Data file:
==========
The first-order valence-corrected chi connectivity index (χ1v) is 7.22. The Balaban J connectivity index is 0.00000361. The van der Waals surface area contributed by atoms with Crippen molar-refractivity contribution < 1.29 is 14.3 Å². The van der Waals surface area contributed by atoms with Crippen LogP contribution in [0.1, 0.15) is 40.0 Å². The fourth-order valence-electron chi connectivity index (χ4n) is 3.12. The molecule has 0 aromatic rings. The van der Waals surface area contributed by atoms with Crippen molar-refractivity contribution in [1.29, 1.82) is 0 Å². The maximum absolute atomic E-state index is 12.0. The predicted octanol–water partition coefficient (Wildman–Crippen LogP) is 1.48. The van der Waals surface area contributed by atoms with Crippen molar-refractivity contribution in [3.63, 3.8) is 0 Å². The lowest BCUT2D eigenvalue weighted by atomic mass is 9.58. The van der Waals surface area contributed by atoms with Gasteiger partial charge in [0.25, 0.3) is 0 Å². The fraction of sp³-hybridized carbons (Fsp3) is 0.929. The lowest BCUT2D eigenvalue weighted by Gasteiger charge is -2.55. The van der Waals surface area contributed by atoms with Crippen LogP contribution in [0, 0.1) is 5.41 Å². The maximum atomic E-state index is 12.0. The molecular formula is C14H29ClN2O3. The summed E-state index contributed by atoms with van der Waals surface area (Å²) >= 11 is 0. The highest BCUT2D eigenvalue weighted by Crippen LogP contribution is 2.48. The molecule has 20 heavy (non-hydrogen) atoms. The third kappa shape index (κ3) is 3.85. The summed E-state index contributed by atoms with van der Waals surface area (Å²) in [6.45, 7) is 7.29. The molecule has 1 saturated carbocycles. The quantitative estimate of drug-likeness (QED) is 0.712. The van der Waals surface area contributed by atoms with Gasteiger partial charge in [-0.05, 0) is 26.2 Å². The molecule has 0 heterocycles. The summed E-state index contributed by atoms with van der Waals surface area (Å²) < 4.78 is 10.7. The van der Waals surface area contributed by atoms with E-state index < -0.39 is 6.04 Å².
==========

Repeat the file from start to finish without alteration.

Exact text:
The first-order valence-corrected chi connectivity index (χ1v) is 7.22. The Balaban J connectivity index is 0.00000361. The van der Waals surface area contributed by atoms with Crippen molar-refractivity contribution < 1.29 is 14.3 Å². The van der Waals surface area contributed by atoms with Crippen LogP contribution in [0.1, 0.15) is 40.0 Å². The fourth-order valence-electron chi connectivity index (χ4n) is 3.12. The molecule has 0 aromatic rings. The van der Waals surface area contributed by atoms with Crippen molar-refractivity contribution in [1.29, 1.82) is 0 Å². The maximum absolute atomic E-state index is 12.0. The predicted octanol–water partition coefficient (Wildman–Crippen LogP) is 1.48. The van der Waals surface area contributed by atoms with Crippen molar-refractivity contribution in [3.63, 3.8) is 0 Å². The lowest BCUT2D eigenvalue weighted by atomic mass is 9.58. The van der Waals surface area contributed by atoms with Gasteiger partial charge in [0.25, 0.3) is 0 Å². The fraction of sp³-hybridized carbons (Fsp3) is 0.929. The lowest BCUT2D eigenvalue weighted by Gasteiger charge is -2.55. The van der Waals surface area contributed by atoms with Crippen LogP contribution in [0, 0.1) is 5.41 Å². The maximum atomic E-state index is 12.0. The molecular formula is C14H29ClN2O3. The summed E-state index contributed by atoms with van der Waals surface area (Å²) >= 11 is 0. The highest BCUT2D eigenvalue weighted by Crippen LogP contribution is 2.48. The molecule has 20 heavy (non-hydrogen) atoms. The third kappa shape index (κ3) is 3.85. The summed E-state index contributed by atoms with van der Waals surface area (Å²) in [6.45, 7) is 7.29. The molecule has 1 saturated carbocycles. The quantitative estimate of drug-likeness (QED) is 0.712. The van der Waals surface area contributed by atoms with Gasteiger partial charge in [-0.05, 0) is 26.2 Å². The molecule has 0 heterocycles. The summed E-state index contributed by atoms with van der Waals surface area (Å²) < 4.78 is 10.7. The van der Waals surface area contributed by atoms with E-state index < -0.39 is 6.04 Å².